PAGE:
I listened back to the album recently and I cried, really cried, when this song came on. It’s alive and it really moves me. I love it the more I listen to it. I feel like I can rely on it and it’s this solid gentle beast of a song. There are only a few songs like that in my career that hit the same way for me: “It’s Okay,” “Some
Are Lakes,” “A Series of Small Flames.” Those songs I feel like I hit it in a really devastatingly personal way. These are healing songs.
5. Rainbow Protection
I love the Pi’erre Bourne-inspired production on it with the syncopated programmed drums. We also had Laurie Torres play drums on that one. We really nailed the rhythm section on it. It’s funny because initially I wrote it trying to sound like Joni Mitchell and it really became its own thing. I’ve let myself be a little bit more experimental and given myself permission to do unexpected things like writing what I call “an anti-chorus” where it’s not really a chorus. Lyrically, I find this song to be so vulnerable too.
6. Clarinet dance jam
A lot of the instrumental tracks on this album all come from under the same umbrella of ideas that I couldn’t quite make work but I couldn’t shake. I couldn’t artificially make them into a song for radio so I just decided to let them live as these transitory interludes. To me, they all feel like they’re the perfect vessels for going from one song to the next. It’s about the journey with songs like these.
A lot of my love of music is just from long car rides with my dad listening to Christopher Cross, Fine Young Cannibals, and Whitney Houston. He’s not a musician but I just feel like there’s a lot of I do a lot of almost having a conversation with my dad through a lot of my records. Recently, I got into a really big Christopher Cross phase. I got really obsessed with his self-titled record that won all the Grammys. On this song, I thought I could try to write like that. I was also watching a lot of Family Ties and older sitcoms. The key parts kind of evoked that classic TV intro from the ‘70s and ‘80s. Here, I’m just unabashedly myself. I took some vocal risks here and I’m so excited to play it live.
I’ll be honest: this song is probably never going to be played live. The arrangement is so wonky it’d be impossible. It’s a really difficult song to sing and it was such a challenge to write. There was so much fraught with the writing process: I recorded it during a heat wave with an out-of-tune keyboard. But I loved that about it and bringing it over the finish line was so rewarding. Also, I’d never written a string arrangement before so forcing myself to try that was really brave. I spent an inordinate amount of time on it. It was just one big experiment.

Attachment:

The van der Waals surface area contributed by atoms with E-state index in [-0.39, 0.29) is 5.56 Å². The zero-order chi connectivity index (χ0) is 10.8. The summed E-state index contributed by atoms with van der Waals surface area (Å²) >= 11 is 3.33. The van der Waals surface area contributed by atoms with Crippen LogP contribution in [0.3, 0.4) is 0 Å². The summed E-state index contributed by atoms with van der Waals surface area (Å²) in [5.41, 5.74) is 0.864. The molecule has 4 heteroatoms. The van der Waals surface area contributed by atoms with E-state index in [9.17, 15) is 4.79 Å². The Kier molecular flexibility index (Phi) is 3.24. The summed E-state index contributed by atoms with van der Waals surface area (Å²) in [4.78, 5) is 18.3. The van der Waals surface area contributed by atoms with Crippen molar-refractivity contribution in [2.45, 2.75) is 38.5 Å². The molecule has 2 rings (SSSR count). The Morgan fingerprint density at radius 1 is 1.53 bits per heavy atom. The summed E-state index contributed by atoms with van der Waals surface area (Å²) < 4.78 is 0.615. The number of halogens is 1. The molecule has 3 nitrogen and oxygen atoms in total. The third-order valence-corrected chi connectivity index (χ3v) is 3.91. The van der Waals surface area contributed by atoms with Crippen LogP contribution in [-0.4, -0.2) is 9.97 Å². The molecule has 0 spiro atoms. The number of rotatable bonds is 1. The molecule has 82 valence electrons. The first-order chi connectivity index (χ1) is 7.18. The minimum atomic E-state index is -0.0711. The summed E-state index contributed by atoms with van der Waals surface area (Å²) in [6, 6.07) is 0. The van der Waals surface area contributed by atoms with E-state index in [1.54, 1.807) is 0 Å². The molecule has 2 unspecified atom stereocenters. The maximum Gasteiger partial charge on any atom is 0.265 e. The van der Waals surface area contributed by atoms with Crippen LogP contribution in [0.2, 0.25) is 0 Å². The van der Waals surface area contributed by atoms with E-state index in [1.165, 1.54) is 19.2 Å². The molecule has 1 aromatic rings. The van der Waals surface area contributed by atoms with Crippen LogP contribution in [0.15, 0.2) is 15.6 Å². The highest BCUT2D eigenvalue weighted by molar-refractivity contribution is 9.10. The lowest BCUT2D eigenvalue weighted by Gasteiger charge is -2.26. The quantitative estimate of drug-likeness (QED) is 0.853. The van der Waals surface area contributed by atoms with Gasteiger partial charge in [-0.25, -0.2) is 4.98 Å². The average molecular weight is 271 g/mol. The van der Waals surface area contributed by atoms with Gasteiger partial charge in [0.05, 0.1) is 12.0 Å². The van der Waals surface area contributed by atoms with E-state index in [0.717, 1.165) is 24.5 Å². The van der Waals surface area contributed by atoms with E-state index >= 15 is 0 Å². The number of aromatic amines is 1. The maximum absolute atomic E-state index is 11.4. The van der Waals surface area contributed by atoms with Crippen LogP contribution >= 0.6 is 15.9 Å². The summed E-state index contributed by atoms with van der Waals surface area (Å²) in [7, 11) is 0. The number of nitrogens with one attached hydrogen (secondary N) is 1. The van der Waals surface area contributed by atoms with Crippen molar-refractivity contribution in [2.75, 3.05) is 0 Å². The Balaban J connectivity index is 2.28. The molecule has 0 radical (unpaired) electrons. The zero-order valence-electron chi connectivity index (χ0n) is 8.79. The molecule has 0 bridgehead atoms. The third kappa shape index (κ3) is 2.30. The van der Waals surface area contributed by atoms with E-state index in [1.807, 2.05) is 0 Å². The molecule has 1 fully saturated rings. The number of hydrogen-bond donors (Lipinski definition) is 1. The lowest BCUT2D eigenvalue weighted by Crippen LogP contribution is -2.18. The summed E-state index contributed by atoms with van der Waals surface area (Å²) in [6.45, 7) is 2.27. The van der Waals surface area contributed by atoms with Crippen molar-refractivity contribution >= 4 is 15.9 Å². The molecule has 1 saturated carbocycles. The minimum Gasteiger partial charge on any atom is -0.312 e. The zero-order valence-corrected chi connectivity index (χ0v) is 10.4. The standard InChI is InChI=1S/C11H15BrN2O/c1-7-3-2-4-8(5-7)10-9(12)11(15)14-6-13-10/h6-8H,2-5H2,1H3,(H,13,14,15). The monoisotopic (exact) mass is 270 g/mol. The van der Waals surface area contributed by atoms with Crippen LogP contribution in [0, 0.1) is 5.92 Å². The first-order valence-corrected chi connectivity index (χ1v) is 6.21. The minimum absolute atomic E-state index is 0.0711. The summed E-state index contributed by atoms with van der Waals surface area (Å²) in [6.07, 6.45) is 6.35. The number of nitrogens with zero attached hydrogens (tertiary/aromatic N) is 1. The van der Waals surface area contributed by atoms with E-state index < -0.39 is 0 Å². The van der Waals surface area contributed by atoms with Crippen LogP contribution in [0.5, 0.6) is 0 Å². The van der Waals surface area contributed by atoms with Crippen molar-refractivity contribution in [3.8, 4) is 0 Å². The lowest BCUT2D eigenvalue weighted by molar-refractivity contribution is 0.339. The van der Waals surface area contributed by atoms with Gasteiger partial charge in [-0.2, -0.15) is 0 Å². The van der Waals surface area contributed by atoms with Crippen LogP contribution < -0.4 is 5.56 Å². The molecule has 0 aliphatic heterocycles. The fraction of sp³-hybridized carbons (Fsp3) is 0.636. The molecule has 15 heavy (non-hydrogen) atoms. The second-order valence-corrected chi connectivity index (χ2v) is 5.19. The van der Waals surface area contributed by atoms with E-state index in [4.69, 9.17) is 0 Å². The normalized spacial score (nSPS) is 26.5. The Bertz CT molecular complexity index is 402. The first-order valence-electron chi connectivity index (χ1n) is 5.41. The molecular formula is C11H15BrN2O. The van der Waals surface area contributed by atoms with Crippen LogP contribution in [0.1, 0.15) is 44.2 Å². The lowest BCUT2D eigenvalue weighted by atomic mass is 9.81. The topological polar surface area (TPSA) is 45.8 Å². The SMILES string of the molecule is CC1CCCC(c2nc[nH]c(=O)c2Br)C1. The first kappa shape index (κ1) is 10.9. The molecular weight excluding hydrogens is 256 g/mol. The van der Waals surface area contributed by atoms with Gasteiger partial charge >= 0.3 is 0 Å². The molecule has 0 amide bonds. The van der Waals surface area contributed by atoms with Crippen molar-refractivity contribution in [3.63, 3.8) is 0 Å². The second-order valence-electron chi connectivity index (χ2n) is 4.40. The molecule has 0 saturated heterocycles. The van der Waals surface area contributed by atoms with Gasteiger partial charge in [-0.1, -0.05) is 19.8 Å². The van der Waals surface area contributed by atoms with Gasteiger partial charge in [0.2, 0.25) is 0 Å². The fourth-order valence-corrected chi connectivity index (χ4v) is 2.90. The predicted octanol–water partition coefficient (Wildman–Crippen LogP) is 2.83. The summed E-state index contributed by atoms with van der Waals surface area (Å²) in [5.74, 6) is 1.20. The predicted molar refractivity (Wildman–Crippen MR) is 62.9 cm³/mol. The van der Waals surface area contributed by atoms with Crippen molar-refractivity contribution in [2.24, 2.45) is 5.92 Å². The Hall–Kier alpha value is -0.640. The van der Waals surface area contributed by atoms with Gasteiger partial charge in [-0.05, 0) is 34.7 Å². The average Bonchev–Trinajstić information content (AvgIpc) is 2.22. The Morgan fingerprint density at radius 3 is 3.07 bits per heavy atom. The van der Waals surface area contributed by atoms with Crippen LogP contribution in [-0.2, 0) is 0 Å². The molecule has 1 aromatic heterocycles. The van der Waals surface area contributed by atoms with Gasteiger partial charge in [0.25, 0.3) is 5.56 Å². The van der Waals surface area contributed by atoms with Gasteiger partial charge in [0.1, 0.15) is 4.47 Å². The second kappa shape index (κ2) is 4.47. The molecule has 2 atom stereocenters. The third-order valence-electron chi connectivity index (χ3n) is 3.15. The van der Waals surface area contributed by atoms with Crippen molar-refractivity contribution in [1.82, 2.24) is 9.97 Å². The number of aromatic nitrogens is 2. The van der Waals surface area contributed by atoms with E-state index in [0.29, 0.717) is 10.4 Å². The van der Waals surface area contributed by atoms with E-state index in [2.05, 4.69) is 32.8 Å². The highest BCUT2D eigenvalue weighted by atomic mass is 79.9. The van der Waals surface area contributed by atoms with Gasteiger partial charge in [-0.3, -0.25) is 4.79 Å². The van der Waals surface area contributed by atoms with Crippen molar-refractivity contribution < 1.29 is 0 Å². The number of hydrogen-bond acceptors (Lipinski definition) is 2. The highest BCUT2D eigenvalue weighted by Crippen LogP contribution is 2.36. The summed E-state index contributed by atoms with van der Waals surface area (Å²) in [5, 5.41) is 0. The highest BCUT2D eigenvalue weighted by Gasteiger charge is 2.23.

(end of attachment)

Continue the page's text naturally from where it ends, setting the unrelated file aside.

9. August 13
That was born from a little session of me on the back porch in Sutton, Quebec. It could have been sunrise or it could have been sunset of me just like being in the moment. My friend was so generous in letting me rent her spot for a month. My daily routine of waking up early to hash out these songs and just be alone in this space. These were quiet sessions of me playing and singing for singing’s sake and creating for creating’s sake.
I’m so excited that this is a single—a seven-minute instrumental jam. It originally started as a minute-long demo when I brought it to the studio. It was not a seven-minute track. Rena and Laurie really brought me out of my shell to expand it and make it a jam. I remember giving Laurie so many drum references like
Fugazi, Tortoise, and Trans Am, and she kept on nailing it. Rena cut and edited some of these jams and built them into an epic whole. She made it into a gargantuan event. The last three minutes feature me and Laurie playing drums together. I loved all these indie rock bands when I was younger so this felt like a return or at least a tip of the hat to my teenage self. You can get lost along the way sometimes so it was nice to go back to my roots.